Approximately one-third (34%) correctly identified George Washington as the American General at Yorktown; 37 percent thought Ulysses S. Grant was the general at that battle.
In other studies: Almost two-thirds of Americans think Karl Marx’s maxim, “From each according to his ability, to each according to his needs”: was or could have been written by the framers and included in the Constitution.
More than half of high school seniors thought that Italy, Germany, or Japan was a U.S. ally in World War II.
A 1999 survey commissioned by the National Association of Secretaries of State found that among 15- to 24-year-olds, their lowest-rated priorities in life were “being a good American” and “participating in democratic government and voting.” This and other recent studies report that only one-third of Americans aged 18-24 voted in the 1996 and 2000 presidential elections; these figures represent more than a 15% decrease from 1972.
You will be pleased to know that 56% of the college seniors surveyed by ACTA knew the Magna Carta was the foundation of the British parliamentary system. However, 25% thought it was the charter signed by the Pilgrims on the Mayflower, 9% thought it was the French Declaration of the Rights of Man and 5% believed it to be the Great Seal of the monarchs of England. The remaining 5% just did not know or refused to answer.
Thomas Jefferson said: “If a nation expects to be ignorant and free, in a state of civilization, it expects what never was and never will be”.
Alarmed by these results, the U.S. Congress unanimously adopted a concurrent resolution in July 2000, calling on trustees, state administrators and citizens across the country to address America’s historical illiteracy. The bipartisan resolution was introduced by Sen. Joe Lieberman (D-CT), Sen. Slade Gorton (R-WA), Rep. Tom Petri (R-WI) and Rep. George Miller (D-CA). Prominent historians – including David McCullough, Gordon Wood, and Oscar Handlin – endorsed the effort.
The U. S. Capitol Historical Society is very much a part of this effort. Since its founding in 1962, the Society has worked to stem the tide of historical illiteracy. We do this through school programs such as our interactive DVD which provides a wealth of visual and database information on the Capitol and Congress. The accompanying Teacher Resource Guide enables teachers to develop their own lessons based on material in the DVD. For secondary school students, we have created an interdisciplinary pageant called We, the People which teaches youngsters about their basic rights as citizens.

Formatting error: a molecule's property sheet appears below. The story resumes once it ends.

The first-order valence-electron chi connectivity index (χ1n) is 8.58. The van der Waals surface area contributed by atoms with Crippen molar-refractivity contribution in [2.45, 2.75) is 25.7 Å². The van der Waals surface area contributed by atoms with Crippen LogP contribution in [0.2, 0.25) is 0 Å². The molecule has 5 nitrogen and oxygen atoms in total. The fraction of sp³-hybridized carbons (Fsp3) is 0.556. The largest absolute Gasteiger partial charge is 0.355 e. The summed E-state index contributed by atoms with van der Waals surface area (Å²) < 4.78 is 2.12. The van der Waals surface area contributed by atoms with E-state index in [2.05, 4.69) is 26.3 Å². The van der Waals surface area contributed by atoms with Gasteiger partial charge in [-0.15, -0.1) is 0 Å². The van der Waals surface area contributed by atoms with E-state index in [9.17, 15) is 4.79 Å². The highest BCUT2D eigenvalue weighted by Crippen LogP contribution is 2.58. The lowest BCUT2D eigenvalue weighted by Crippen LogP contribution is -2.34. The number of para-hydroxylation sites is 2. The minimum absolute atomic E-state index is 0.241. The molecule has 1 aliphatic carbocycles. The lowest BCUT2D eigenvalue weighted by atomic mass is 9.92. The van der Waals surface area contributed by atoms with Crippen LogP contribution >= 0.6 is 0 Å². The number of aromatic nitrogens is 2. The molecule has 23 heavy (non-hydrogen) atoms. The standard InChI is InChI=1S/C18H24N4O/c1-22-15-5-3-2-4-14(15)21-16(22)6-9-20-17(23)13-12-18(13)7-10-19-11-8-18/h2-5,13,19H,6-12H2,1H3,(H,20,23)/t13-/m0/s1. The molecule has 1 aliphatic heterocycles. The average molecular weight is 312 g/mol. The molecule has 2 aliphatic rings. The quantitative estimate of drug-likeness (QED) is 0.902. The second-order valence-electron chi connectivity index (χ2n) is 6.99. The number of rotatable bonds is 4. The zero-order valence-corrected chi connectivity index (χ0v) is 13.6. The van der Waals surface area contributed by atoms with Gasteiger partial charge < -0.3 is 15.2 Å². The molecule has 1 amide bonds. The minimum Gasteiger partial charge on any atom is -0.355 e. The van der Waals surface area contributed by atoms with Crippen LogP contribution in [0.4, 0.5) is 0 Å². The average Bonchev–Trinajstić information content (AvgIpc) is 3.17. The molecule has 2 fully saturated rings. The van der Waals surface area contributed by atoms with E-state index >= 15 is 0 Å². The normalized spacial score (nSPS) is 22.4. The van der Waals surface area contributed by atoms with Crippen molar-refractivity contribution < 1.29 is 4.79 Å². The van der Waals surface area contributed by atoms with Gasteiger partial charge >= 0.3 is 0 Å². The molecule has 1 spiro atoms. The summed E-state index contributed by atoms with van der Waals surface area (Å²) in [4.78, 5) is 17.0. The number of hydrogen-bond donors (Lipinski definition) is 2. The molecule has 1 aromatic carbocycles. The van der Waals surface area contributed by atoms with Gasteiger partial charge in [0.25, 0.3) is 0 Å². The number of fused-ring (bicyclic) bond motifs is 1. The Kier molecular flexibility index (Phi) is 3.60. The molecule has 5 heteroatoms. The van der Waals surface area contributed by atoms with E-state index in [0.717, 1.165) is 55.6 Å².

We also conduct intensive teacher workshops and interactive forums for high school students where they can ask questions of Members of Congress and learn about how these legislators became involved in public service. For scholars and history buffs, we present scholarly seminars on the history of Congress and Art and Architecture of the Capitol; and our program of research fellowships contributes fresh information on the Capitol, providing a permanent record for future scholars. We, the People, our acclaimed publication guidebook to the Capitol has been placed in the hands of over five million people.
One of our most popular items is the pocket Constitution that each of you found at your seat tonight.
We have distributed this guide to schools nationwide as a handy reference to the document that guides our government.
I hope you will find it just as useful.
Finally, I would not be doing my job if I didn’t ask each of you to become a member of the U.S. Capitol Historical Society and help support our educational mission.
The Society is creating a new Capitol Alumni group that will recognize family members and descendants of individuals who have served in the Continental Congress through the 108th Congress.
You are such a distinguished group, with extensive knowledge of your ancestry; I don’t doubt that (if you are willing to admit it) many of you have a Member of Congress in your family tree. I would love to hear your stories.